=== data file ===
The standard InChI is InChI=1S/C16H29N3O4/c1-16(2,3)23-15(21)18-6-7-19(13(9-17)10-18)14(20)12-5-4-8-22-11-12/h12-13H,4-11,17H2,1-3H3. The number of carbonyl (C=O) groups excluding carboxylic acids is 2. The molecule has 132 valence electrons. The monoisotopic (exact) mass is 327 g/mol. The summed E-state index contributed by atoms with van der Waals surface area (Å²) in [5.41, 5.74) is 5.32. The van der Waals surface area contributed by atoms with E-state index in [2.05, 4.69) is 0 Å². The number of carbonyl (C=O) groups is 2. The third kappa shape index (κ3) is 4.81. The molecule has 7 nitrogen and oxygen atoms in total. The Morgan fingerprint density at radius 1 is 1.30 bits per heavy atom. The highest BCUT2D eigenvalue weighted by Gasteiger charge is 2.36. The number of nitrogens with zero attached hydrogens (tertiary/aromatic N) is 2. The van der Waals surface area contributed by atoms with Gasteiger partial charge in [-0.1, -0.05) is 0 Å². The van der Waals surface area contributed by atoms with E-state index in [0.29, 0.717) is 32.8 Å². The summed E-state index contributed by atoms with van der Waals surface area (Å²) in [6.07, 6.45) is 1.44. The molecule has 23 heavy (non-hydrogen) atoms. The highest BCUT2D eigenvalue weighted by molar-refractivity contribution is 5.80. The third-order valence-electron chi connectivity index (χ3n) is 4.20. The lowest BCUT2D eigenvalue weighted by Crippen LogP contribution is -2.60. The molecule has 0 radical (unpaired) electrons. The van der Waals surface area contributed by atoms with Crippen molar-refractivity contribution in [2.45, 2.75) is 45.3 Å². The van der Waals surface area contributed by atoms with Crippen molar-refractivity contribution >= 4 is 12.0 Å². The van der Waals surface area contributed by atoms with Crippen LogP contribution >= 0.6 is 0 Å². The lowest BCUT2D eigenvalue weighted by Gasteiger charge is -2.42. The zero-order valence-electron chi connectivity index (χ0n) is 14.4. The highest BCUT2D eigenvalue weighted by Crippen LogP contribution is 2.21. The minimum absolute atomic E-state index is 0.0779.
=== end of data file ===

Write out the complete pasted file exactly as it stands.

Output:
The standard InChI is InChI=1S/C16H29N3O4/c1-16(2,3)23-15(21)18-6-7-19(13(9-17)10-18)14(20)12-5-4-8-22-11-12/h12-13H,4-11,17H2,1-3H3. The number of carbonyl (C=O) groups excluding carboxylic acids is 2. The molecule has 132 valence electrons. The monoisotopic (exact) mass is 327 g/mol. The summed E-state index contributed by atoms with van der Waals surface area (Å²) in [5.41, 5.74) is 5.32. The van der Waals surface area contributed by atoms with E-state index in [2.05, 4.69) is 0 Å². The number of carbonyl (C=O) groups is 2. The third kappa shape index (κ3) is 4.81. The molecule has 7 nitrogen and oxygen atoms in total. The Morgan fingerprint density at radius 1 is 1.30 bits per heavy atom. The highest BCUT2D eigenvalue weighted by Gasteiger charge is 2.36. The number of nitrogens with zero attached hydrogens (tertiary/aromatic N) is 2. The van der Waals surface area contributed by atoms with Gasteiger partial charge in [-0.1, -0.05) is 0 Å². The van der Waals surface area contributed by atoms with E-state index in [0.29, 0.717) is 32.8 Å². The summed E-state index contributed by atoms with van der Waals surface area (Å²) in [6.07, 6.45) is 1.44. The molecule has 23 heavy (non-hydrogen) atoms. The highest BCUT2D eigenvalue weighted by molar-refractivity contribution is 5.80. The third-order valence-electron chi connectivity index (χ3n) is 4.20. The lowest BCUT2D eigenvalue weighted by Crippen LogP contribution is -2.60. The molecule has 0 radical (unpaired) electrons. The van der Waals surface area contributed by atoms with Crippen molar-refractivity contribution in [2.45, 2.75) is 45.3 Å². The van der Waals surface area contributed by atoms with Crippen molar-refractivity contribution >= 4 is 12.0 Å². The van der Waals surface area contributed by atoms with Crippen LogP contribution >= 0.6 is 0 Å². The lowest BCUT2D eigenvalue weighted by Gasteiger charge is -2.42. The zero-order valence-electron chi connectivity index (χ0n) is 14.4. The highest BCUT2D eigenvalue weighted by Crippen LogP contribution is 2.21. The minimum absolute atomic E-state index is 0.0779.